Also, I can find no reference to Dillinger shooting any of his gang members, as is done in the movie. Of course, he also returns to that bar and knocks off the waiter. (Full disclosure: I have often wanted to do the same thing.)

Ah, Hollywood.

This poster is available at movieposters.com.

Several movies also have been made about Al Capone, the most notorious of all crime syndicate leaders. The one that does the best job detailing the gangster’s life is the 1959 film Al Capone starring Rod Steiger.

Aside from a fictional love interest with the widow of an unintended victim who had stumbled across another killing Capone engineered, the movie pretty much hits  all of Capone’s career highlights, including his trip to Miami Beach during the time of the St. Valentine’s Day Massacre.

Side note I: Capone was married when he moved from New York to Chicago and stayed married until his death, though apparently not faithful. He died of syphilis.

Side note II: The 1967 docudrama, The St. Valentine’s Day Massacre, is worth watching, too, though Jason Robards is not as effective as Capone as Steiger.

Steiger’s Al Capone is a bit longer than the other crime movies I have watched (104 minutes) but it’s well worth it.

This poster is available at movieposters.com.

Finally (for now), there is a series of crime movies that I really was happy to stumble across by accident. They came out in the 1940s and are based on a CBS radio program called "Crime Doctor."

That’s also the title of the series’ first film made in 1943. The ensuing productions, with three exceptions, all have the words “crime doctor” in the title, such as Crime Doctor’s Strangest Case, Crime Doctor’s Warning, etc.

Though you can watch them in about any order, the first does set  up the premise for all that follows. A man is thrown from a moving car in the opening scene. Instead of dying on the roadside, however, he is picked up by some college kids driving by. We know they are college kids because the guys are wearing straw hats and waving college pennants and the girls are all giggling.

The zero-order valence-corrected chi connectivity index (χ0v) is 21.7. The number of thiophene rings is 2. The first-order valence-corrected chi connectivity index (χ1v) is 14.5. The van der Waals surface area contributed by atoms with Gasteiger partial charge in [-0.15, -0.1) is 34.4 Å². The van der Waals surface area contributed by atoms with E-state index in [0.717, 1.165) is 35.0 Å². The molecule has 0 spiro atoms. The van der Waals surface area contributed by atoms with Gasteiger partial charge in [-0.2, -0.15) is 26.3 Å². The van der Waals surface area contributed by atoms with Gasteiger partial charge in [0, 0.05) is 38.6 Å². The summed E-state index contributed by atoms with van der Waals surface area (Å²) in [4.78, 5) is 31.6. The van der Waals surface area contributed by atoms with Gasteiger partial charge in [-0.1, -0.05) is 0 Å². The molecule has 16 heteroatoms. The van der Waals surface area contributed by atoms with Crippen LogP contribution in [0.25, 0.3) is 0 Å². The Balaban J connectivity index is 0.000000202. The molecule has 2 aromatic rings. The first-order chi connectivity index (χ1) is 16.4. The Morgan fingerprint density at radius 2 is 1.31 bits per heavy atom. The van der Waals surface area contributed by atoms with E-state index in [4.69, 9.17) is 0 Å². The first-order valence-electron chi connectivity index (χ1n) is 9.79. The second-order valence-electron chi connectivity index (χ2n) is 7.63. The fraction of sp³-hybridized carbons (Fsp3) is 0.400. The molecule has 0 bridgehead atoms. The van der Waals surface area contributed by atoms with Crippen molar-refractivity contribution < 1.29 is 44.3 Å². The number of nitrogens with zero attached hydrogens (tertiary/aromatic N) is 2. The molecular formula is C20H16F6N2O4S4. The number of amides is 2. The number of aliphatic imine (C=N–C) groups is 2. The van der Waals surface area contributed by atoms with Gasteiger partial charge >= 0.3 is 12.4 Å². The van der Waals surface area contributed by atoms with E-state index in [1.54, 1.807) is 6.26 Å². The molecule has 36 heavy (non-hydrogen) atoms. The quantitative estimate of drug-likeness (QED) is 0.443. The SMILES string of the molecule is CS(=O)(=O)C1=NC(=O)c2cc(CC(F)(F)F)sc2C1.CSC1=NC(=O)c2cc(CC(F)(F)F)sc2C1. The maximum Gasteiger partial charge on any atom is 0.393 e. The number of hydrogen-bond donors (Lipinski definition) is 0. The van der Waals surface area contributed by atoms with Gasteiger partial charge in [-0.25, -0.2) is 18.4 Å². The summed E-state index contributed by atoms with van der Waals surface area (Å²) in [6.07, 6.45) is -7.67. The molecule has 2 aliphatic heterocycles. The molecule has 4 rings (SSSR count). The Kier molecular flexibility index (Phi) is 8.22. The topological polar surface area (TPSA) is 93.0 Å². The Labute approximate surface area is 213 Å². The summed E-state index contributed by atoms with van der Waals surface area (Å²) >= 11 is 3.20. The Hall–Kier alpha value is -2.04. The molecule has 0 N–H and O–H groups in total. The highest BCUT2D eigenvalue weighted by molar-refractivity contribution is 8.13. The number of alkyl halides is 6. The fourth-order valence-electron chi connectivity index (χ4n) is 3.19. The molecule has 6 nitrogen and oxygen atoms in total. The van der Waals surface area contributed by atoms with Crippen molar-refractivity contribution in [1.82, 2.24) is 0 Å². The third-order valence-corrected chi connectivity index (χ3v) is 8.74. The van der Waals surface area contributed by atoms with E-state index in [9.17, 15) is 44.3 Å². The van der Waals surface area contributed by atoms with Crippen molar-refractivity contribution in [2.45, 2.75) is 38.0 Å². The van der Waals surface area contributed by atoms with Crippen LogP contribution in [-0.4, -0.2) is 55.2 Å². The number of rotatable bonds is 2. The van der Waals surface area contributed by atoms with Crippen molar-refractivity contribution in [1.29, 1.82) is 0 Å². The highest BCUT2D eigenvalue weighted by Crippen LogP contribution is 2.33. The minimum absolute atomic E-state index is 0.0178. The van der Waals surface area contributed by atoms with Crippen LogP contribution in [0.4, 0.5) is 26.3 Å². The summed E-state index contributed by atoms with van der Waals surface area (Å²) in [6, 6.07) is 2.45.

After being taken to a hospital he has a bad case of amnesia. A friendly doctor takes him in, and -- to shorten things a bit here -- he goes on to study medicine and becomes a psychiatrist who specializes in criminal cases.

Warner Baxter (an Oscar winner for the 1929 film Old Arizona) plays the hero, who adopts the name Robert Ordway from a plaque bearing that name at the hospital where he was taken.

By the end of the first movie, he knows who he is and confesses to his crimes, but he has done so much good and has become so prominent, even serving as state parole board chief and rehabilitating many criminals, he remains out of prison and is a well-honored and respected man.

In the rest of the movies, he seems to have unlimited access to police headquarters and ongoing police investigations, which is convenient.

Besides enjoying the “period” aspects of the film -- the way everybody wears jackets, ties, and hats, smokes cigarettes, etc. -- the Crime Doctor stories are fun because the criminal is not unveiled until the end so you can play along and try to pick out the real villain.

Of course, you never all the information that you need to solve the case, but it’s still more interesting than knowing the perpetrator from the very beginning, because in those cases you know the bad guy is always going to wind up caught.

That’s what detracted from the Colombo series of Peter Falk in later years. As entertaining as Falk was in the series, the stories would have been much better had the criminal not been unveiled until the end.

That’s it for these movies. Maybe I’ll write about Dick Tracy and the Green Hornet movies/serials later. Or maybe not.